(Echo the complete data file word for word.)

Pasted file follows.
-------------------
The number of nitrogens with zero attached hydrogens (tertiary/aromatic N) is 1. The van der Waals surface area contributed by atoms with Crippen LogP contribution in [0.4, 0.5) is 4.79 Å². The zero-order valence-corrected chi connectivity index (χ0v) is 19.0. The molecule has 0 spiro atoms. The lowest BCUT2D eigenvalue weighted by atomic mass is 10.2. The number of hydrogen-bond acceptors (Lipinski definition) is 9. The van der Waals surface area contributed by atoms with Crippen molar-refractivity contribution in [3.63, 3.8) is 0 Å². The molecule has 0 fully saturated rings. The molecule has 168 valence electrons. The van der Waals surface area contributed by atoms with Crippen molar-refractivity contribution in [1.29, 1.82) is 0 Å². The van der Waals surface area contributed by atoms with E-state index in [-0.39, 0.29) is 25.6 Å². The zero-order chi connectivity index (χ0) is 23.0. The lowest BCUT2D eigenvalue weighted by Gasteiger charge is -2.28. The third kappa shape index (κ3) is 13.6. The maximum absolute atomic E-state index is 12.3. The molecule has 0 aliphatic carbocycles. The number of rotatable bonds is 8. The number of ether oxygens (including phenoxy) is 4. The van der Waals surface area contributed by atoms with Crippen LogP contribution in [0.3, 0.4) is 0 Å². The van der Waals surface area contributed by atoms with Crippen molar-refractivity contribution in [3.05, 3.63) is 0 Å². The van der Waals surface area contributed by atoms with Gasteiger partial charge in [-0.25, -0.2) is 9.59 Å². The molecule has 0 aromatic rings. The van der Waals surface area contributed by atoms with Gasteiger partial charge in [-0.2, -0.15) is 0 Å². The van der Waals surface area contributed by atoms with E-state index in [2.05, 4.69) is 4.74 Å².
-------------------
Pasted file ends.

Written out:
The number of nitrogens with zero attached hydrogens (tertiary/aromatic N) is 1. The van der Waals surface area contributed by atoms with Crippen LogP contribution in [0.4, 0.5) is 4.79 Å². The zero-order valence-corrected chi connectivity index (χ0v) is 19.0. The molecule has 0 spiro atoms. The lowest BCUT2D eigenvalue weighted by atomic mass is 10.2. The number of hydrogen-bond acceptors (Lipinski definition) is 9. The van der Waals surface area contributed by atoms with Crippen molar-refractivity contribution in [3.63, 3.8) is 0 Å². The molecule has 0 fully saturated rings. The molecule has 168 valence electrons. The van der Waals surface area contributed by atoms with Crippen molar-refractivity contribution in [1.29, 1.82) is 0 Å². The van der Waals surface area contributed by atoms with E-state index in [-0.39, 0.29) is 25.6 Å². The zero-order chi connectivity index (χ0) is 23.0. The lowest BCUT2D eigenvalue weighted by Gasteiger charge is -2.28. The third kappa shape index (κ3) is 13.6. The maximum absolute atomic E-state index is 12.3. The molecule has 0 aliphatic carbocycles. The number of rotatable bonds is 8. The number of ether oxygens (including phenoxy) is 4. The van der Waals surface area contributed by atoms with Crippen LogP contribution in [0.3, 0.4) is 0 Å². The van der Waals surface area contributed by atoms with Crippen molar-refractivity contribution in [3.05, 3.63) is 0 Å². The van der Waals surface area contributed by atoms with Gasteiger partial charge in [-0.25, -0.2) is 9.59 Å². The molecule has 0 aromatic rings. The van der Waals surface area contributed by atoms with Gasteiger partial charge in [-0.2, -0.15) is 0 Å². The van der Waals surface area contributed by atoms with E-state index in [2.05, 4.69) is 4.74 Å².